The Indians of Chile and Peru were the
first to discover that nitrates improved
crop yield when mixed thinly with the
soil. But an Englishman, John North,
who went to Chile in 1869 to sell nitrate
extraction machinery to the fledgling
industry, was the first to exploit nitrates
commercially on a large scale. Backed by
British capital, he was so successful that
he became known as the "Nitrate King."
In 1889, angered by false accusations in England that his business was an inefficient shoe-string operation which would never be able to repay the money invested by the public, North took The Times correspondent, W.H. Russell, to Chile to report the true situation. Russell published his account of the trip in A visit to Chile and the nitrate fields illustrated by Melton Prior, artist to the Illustrated London News.
Russell discovered first of all that the railway linking the workings to the port of Iquique was not, as had been reported, "a tramway ending in a marsh." On the contrary, he wrote that the "stations, the sidings, platforms, locomotive ... sheds [were] worthy of any city in Europe."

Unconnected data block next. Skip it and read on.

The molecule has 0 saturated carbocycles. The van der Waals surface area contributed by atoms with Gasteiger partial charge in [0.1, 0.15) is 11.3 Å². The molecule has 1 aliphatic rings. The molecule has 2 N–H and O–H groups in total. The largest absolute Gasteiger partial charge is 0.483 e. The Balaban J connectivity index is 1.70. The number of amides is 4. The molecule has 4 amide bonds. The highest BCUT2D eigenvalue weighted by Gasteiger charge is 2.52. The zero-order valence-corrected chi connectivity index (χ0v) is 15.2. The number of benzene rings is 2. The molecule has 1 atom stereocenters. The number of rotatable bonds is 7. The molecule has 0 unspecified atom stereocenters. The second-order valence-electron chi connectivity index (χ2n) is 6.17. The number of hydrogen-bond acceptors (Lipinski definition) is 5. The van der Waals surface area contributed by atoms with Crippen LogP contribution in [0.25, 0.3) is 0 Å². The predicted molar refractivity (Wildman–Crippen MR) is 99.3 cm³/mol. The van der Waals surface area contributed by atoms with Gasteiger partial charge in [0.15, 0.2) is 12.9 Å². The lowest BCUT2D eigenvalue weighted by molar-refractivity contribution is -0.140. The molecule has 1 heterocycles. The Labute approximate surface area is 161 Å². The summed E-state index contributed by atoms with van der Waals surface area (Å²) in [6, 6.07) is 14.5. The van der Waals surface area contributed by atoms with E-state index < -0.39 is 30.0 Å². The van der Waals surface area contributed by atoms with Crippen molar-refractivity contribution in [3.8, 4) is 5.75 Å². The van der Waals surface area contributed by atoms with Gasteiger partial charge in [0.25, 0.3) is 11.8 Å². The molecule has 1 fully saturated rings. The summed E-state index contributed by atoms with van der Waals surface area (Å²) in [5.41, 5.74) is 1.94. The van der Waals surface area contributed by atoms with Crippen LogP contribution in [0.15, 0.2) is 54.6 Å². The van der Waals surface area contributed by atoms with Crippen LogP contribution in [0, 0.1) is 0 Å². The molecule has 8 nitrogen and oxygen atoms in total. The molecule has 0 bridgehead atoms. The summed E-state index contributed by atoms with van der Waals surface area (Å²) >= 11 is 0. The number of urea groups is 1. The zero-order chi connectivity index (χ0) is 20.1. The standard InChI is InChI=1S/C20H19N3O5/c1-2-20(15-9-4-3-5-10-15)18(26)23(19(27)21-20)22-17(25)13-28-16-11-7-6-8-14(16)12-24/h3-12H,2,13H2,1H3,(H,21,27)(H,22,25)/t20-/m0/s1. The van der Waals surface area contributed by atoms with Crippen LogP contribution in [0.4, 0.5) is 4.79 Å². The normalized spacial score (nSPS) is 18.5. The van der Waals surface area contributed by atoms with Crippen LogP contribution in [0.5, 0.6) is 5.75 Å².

He was convinced, too, of the huge extent and productive capacity of the nitrate industry itself. He describes his first night in Primitiva, centre of the Tarapaca nitrate fields. "There was Primitiva thundering and clanking away, for the work goes on incessantly, gang following gang, crushers grinding caliche, boilers dissolving it to stew in its own juice, and nitrates of soda yielding itself up ... night and day, to be sent all over the world." North's crown was secure and remained so until he sold up in the 1890s.